The evolution of global cyberattacks take centre stage at the International Cybersecurity Forum 2022

22 June 2022
Listen to the Podcast from Technology Exchange covering the International Cybersecurity Forum 2022

The International Cybersecurity Forum (FIC) is an annual industry event bringing together service and solution providers with companies, governments, policymakers and law enforcement agencies to strategise on the emerging challenges posed by digital threats.

With in excess of 15,000 visitors from Europe and beyond coming through the doors at the Lille Grand Palais, France, the three-day conference offers a rare opportunity to take the pulse of the cybersecurity sector.

Technology Exchange recently announced a strategic partnership with one of the driving forces behind the event, Avisa Partners. A Paris-based risk advisory, economic intelligence and global advocacy agency, Avisa Partners offers a suite of cybersecurity and risk mitigation services to clients around the world.

The collaboration will bring the combined expertise and international reach of Technology Exchange and Avisa Partners to new markets and customers.

“Technology Exchange is globally focused, working in multiple jurisdictions around the world at the cutting edge of technology,” said John Watts, managing partner, Avisa Partners’ London. “They see with their clients the increasing risks around cybersecurity and the need to protect core technology assets. Technology Exchange and Avisa Partners are working very closely together to ensure that we can deliver on the ground in markets around the world.”

“Technology Exchange is a part of a group for which connectivity is at the heart, and we realise that cyber security is evolving,” added Technology Exchange’s Hathal Sharif. “Today we are here [at the FIC] for intelligence gathering, working with our specialist partner, Avisa, to have a solid understanding of the cyber security requirements for our customers.”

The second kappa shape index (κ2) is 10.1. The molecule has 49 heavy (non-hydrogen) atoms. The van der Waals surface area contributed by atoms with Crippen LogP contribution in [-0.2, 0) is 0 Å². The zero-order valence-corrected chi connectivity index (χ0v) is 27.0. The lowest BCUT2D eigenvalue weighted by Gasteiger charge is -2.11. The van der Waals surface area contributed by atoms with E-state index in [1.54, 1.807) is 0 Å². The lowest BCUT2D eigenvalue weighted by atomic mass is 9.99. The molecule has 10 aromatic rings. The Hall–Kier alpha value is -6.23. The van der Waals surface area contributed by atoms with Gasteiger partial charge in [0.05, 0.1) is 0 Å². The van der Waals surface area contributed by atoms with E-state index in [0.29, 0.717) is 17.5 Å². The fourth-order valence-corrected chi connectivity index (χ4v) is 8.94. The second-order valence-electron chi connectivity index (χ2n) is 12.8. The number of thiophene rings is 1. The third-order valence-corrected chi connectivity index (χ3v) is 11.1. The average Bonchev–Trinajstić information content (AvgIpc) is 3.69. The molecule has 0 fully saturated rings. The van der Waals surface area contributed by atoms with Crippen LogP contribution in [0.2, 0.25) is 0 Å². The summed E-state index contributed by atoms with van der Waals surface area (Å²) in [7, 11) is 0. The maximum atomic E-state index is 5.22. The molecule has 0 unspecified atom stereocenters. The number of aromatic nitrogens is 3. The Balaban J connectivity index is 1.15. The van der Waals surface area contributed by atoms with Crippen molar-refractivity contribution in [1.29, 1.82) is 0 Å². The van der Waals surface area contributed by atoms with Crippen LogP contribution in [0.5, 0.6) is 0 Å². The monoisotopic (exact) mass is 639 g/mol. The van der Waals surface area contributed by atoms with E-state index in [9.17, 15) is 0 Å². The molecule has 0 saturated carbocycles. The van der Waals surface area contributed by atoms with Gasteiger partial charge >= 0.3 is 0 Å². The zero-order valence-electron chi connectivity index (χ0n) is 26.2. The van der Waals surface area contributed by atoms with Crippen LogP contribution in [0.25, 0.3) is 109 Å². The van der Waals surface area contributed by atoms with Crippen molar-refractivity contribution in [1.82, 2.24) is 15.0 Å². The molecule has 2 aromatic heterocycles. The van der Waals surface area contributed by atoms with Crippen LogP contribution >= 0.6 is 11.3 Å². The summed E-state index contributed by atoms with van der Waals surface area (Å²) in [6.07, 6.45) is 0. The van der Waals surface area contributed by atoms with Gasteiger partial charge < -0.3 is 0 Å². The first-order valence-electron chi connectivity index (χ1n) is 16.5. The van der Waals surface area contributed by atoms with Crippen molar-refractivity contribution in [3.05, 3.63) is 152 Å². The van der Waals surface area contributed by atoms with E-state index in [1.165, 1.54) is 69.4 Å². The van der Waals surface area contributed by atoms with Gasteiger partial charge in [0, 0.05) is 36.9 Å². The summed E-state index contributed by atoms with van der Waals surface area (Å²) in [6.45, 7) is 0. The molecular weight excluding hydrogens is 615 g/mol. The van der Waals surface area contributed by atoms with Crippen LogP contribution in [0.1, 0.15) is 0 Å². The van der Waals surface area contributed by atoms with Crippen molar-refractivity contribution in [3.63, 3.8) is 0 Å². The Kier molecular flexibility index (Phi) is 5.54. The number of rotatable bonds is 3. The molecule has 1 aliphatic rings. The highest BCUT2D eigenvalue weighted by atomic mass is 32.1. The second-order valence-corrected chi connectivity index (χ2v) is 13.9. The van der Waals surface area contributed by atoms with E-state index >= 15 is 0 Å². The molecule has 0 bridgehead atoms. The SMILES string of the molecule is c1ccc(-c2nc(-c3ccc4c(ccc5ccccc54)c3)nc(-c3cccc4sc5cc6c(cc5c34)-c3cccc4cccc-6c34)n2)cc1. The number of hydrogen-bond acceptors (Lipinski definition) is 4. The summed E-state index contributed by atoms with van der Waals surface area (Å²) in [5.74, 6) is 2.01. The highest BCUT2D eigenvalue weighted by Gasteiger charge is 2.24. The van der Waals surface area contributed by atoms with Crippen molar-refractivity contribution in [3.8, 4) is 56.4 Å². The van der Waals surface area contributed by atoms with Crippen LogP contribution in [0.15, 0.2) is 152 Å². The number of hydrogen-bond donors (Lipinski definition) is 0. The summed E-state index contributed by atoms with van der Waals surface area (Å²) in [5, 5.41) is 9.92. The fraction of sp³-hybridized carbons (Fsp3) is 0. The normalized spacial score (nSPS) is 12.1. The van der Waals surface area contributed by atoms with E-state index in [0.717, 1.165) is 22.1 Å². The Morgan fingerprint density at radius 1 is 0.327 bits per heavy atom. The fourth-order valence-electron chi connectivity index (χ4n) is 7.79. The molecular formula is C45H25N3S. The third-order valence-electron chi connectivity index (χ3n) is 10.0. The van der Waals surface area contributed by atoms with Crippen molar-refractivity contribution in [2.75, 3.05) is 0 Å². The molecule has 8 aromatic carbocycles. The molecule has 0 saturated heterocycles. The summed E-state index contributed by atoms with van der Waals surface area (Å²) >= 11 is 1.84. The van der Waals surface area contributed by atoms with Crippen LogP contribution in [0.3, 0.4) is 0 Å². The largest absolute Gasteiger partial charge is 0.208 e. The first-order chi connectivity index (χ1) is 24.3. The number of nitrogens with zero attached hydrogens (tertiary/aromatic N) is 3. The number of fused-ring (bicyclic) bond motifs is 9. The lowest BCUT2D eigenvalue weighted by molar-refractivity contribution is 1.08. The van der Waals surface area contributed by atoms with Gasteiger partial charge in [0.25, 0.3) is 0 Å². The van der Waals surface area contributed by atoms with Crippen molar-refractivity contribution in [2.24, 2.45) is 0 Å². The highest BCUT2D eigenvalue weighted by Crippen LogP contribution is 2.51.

While much of the world ground to a halt during the global Covid outbreak, cyber criminals around the globe became more active than ever. The UK’s National Cyber Security Centre reported a 15-fold increase in the number of scams it took down at the height of the pandemic as criminals sought to take advantage of public fear, uncertainty and changing behaviours.

The evolution of global cyber-criminal activity was reflected in the conference portion of the event. From established endpoint and ransomware attacks of today to the growing threats posed to operational technology and supply chains, vendors and service providers were keen to pitch zero-trust technology solutions, human-firewall training and coordinated intelligence sharing as key strategies to keep criminals at bay.

“The days of countries just looking after their own cyber security needs are over,” said John Watts. “What we’ve seen – particularly in the last couple of years, and more acutely in the last couple of months with the Russia Ukraine conflict – is just how genuinely global the problem really is. The more people can talk, the more people can learn best practice and exchange ideas, the better.”

“A lot of the issues that we’re discussing are not academic issues. What they require is local knowledge, local understanding and local delivery,” John Watts concluded. “Working with somebody like Technology Exchange means that we, in partnership, can deliver solutions on the ground for customers in this increasingly complex area.”

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